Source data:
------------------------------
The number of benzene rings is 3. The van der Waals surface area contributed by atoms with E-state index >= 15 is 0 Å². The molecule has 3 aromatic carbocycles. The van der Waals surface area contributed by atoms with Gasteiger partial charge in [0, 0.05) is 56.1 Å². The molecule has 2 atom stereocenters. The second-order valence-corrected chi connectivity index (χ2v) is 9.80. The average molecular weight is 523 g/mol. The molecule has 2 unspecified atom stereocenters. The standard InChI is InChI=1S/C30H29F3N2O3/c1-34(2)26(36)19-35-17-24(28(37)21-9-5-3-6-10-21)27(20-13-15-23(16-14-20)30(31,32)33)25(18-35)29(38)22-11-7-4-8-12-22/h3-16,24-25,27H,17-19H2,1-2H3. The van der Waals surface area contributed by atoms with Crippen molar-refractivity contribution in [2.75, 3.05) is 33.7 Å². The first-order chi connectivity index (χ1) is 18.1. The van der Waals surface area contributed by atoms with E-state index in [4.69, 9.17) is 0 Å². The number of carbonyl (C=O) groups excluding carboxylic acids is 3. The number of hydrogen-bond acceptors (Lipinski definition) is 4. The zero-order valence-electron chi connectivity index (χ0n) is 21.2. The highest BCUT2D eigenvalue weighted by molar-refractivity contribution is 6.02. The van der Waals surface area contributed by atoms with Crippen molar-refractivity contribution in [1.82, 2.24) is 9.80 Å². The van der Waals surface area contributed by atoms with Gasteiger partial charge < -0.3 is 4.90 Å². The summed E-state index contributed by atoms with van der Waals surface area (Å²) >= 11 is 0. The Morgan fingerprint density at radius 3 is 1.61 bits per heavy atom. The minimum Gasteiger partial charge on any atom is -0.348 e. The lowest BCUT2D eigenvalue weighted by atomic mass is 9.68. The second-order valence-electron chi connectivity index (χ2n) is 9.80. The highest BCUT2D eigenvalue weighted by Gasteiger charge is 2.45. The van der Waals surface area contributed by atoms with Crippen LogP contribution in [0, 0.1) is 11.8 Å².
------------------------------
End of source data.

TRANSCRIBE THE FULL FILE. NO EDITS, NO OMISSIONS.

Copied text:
The number of benzene rings is 3. The van der Waals surface area contributed by atoms with E-state index >= 15 is 0 Å². The molecule has 3 aromatic carbocycles. The van der Waals surface area contributed by atoms with Gasteiger partial charge in [0, 0.05) is 56.1 Å². The molecule has 2 atom stereocenters. The second-order valence-corrected chi connectivity index (χ2v) is 9.80. The average molecular weight is 523 g/mol. The molecule has 2 unspecified atom stereocenters. The standard InChI is InChI=1S/C30H29F3N2O3/c1-34(2)26(36)19-35-17-24(28(37)21-9-5-3-6-10-21)27(20-13-15-23(16-14-20)30(31,32)33)25(18-35)29(38)22-11-7-4-8-12-22/h3-16,24-25,27H,17-19H2,1-2H3. The van der Waals surface area contributed by atoms with Crippen molar-refractivity contribution in [2.75, 3.05) is 33.7 Å². The first-order chi connectivity index (χ1) is 18.1. The van der Waals surface area contributed by atoms with E-state index in [4.69, 9.17) is 0 Å². The number of carbonyl (C=O) groups excluding carboxylic acids is 3. The number of hydrogen-bond acceptors (Lipinski definition) is 4. The zero-order valence-electron chi connectivity index (χ0n) is 21.2. The highest BCUT2D eigenvalue weighted by molar-refractivity contribution is 6.02. The van der Waals surface area contributed by atoms with Crippen molar-refractivity contribution in [1.82, 2.24) is 9.80 Å². The van der Waals surface area contributed by atoms with Gasteiger partial charge < -0.3 is 4.90 Å². The summed E-state index contributed by atoms with van der Waals surface area (Å²) >= 11 is 0. The Morgan fingerprint density at radius 3 is 1.61 bits per heavy atom. The minimum Gasteiger partial charge on any atom is -0.348 e. The lowest BCUT2D eigenvalue weighted by atomic mass is 9.68. The second-order valence-electron chi connectivity index (χ2n) is 9.80. The highest BCUT2D eigenvalue weighted by Gasteiger charge is 2.45. The van der Waals surface area contributed by atoms with Crippen LogP contribution in [0, 0.1) is 11.8 Å².